Grain market news during the first week of May featured the slow pace of corn planting: 14% nationwide as of Sunday, May 1, 28 percentage points behind the 42% progress a year ago and 19 percentage points behind the five-year average of 33%. It's also the slowest planting pace since 2013. In that year, corn planting was only 5% planted by April 28 and just 12% planted by May 5. These two seasons have a major common weather element -- chilly and wet conditions in many large corn-growing areas, just when fieldwork should be ramping up.
Individual state planting lags include Illinois corn 7% planted, 36 percentage points behind the state's five-year average of 43%; Indiana corn 6% planted, 19 percentage points behind the average of 25%; and Iowa is 9% planted, 33 percentage points behind its average of 42%. No corn was planted in Minnesota compared to 54% of the crop that was planted by this time last year and the state's five-year average of 28%.
The USDA weekly crop weather bulletin for the week ended Sunday, May 1, highlighted the cool and wet conditions, notably in north-central states.
"Weekly temperatures averaged more than 10 degrees Fahrenheit below normal in parts of Minnesota and the Dakotas ... Red Lake River at Crookston, Minnesota, crested 12.07 feet above flood stage on April 24, the third-highest level on record behind 13.40 feet on April 17, 1997, and 12.33 feet on April 12, 1969 ... Meanwhile, the Red River at Oslo, Minnesota, achieved a top-10 crest by rising 11.58 feet above flood stage on April 27, followed by a similar peak in early May. Among the nine highest crests on record in Oslo, only two -- April 12, 1978, and April 23, 1997 -- occurred before the beginning of the 21st century ... April precipitation topped 5 inches in North Dakota locations such as Fargo (5.45 inches, or 354% of normal) and Grand Forks (5.47 inches, or 452%)."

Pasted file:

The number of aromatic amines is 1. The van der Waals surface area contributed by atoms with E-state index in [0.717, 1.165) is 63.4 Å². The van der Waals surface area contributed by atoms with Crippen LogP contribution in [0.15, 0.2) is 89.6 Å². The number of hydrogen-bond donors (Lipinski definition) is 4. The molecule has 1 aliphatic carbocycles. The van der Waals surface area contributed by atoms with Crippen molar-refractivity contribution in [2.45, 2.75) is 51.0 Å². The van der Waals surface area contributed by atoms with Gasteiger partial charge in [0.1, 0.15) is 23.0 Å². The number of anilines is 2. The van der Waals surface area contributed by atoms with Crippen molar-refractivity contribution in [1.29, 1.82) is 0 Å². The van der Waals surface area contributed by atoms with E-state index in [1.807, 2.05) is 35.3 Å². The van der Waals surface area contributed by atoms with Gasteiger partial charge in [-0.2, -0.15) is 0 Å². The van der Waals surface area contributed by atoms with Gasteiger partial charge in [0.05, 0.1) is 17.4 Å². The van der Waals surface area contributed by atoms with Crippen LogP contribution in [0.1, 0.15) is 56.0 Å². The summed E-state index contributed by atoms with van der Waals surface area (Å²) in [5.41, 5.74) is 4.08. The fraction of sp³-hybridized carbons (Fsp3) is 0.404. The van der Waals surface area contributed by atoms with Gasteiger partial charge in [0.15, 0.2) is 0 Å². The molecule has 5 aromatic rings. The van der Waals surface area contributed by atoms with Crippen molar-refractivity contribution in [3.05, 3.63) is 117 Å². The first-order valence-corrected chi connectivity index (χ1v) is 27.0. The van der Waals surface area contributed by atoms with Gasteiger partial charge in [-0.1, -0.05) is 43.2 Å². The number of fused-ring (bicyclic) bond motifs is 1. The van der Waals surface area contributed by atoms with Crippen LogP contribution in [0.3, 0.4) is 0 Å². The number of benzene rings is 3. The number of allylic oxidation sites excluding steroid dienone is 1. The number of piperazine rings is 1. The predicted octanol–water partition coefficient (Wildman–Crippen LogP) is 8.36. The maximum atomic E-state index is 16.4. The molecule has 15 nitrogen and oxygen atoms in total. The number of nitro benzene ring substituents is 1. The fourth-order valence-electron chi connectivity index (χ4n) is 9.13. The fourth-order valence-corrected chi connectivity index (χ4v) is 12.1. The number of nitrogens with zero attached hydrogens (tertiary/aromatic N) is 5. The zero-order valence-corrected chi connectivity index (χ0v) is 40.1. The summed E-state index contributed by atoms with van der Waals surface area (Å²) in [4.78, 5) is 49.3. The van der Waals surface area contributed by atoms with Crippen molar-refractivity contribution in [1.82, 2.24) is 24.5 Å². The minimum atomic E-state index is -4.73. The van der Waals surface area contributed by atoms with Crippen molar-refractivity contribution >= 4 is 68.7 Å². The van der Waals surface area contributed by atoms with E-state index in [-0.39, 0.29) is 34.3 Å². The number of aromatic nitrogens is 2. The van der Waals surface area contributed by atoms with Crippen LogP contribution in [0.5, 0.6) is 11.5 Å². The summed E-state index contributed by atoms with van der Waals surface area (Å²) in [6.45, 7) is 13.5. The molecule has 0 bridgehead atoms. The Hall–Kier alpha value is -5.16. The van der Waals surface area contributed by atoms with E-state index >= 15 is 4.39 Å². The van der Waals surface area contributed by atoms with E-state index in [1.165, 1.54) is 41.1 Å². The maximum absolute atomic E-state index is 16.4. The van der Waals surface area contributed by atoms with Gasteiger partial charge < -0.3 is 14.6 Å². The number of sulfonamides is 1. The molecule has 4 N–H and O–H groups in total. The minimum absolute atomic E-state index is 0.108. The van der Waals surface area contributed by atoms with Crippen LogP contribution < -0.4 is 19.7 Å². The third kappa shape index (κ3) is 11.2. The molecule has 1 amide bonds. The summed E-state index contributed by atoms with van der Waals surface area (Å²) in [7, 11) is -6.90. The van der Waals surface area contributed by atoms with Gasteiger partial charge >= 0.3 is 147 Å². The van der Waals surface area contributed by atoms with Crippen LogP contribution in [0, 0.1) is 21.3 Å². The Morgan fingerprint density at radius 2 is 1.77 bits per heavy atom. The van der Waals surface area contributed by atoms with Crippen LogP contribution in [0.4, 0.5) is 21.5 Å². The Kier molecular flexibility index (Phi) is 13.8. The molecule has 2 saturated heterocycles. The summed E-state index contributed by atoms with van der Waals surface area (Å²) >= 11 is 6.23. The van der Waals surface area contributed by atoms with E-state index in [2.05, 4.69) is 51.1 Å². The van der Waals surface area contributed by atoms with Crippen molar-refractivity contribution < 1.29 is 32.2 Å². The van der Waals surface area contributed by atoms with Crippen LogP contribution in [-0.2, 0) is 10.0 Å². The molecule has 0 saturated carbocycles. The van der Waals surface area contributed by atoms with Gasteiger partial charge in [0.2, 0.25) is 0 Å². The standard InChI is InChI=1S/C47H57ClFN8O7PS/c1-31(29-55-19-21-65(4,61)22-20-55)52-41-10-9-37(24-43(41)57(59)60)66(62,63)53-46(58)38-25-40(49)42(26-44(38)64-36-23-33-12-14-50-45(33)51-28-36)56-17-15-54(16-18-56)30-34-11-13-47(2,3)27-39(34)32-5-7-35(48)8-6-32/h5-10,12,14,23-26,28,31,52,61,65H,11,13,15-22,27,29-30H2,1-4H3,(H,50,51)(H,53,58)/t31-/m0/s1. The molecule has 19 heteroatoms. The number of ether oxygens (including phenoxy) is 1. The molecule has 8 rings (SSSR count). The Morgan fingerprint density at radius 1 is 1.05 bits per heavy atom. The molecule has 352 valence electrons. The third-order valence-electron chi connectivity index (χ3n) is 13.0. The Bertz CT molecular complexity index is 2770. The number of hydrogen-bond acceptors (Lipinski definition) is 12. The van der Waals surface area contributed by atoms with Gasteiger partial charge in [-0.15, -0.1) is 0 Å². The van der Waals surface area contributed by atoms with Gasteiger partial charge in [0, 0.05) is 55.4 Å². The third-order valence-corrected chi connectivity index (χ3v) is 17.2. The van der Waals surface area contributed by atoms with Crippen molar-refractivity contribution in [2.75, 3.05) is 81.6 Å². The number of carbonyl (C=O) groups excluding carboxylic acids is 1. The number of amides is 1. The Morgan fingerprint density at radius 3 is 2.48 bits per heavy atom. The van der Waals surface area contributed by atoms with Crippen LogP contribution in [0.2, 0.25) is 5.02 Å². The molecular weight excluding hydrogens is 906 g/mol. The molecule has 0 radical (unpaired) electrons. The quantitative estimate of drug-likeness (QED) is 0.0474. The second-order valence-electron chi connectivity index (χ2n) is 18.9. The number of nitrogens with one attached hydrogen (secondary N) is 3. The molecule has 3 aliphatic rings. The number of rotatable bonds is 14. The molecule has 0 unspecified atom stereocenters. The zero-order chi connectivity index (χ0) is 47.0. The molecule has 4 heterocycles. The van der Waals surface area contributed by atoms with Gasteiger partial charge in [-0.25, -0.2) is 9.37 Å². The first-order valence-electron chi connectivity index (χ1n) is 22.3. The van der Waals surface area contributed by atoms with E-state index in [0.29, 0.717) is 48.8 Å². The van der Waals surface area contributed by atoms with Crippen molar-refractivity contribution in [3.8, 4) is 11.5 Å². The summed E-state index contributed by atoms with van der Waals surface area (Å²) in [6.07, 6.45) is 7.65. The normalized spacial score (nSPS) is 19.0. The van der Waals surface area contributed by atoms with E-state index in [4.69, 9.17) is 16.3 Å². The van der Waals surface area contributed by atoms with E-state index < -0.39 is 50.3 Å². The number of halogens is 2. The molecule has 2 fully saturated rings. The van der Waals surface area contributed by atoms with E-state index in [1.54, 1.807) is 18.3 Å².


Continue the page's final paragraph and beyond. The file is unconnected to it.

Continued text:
However, it's also well known that corn planting in the 21st century can move rapidly when the weather window opens. Since about 2010, when real-time kinematics (RTK) and global positioning satellite (GPS) technology became widely adopted, just one week of open weather can result in big, big planting progress numbers. DTN Lead Analyst Todd Hultman noted how 2013 provided a sterling example. "It was nine years ago, corn planting progress went from 28% on May 12 to 71% on May 19," Hultman said.
And, as if on cue, the mid-May week is also offering warmer and drier conditions. The European ensemble model forecast Thursday, May 5, indicates rainfall totals across the central U.S. ranging from three-tenths of an inch to 1.5 inches, with much of that total occurring during the next three days. The suggestion is that the week after Mother's Day shows considerably more promise for drier conditions than we saw during April and the first few days of May. In addition, temperatures have a near to above normal component -- a big change from the very cool pattern that ushered in the month of May.
This combination will not be in place everywhere. The forecast also indicates no easing of drought conditions in the Southern Plains. But when it comes to corn planting, the progress outlook is the best that we have seen so far this 2022 season.
Bryce Anderson can be reached at Bryce.firstname.lastname@example.org
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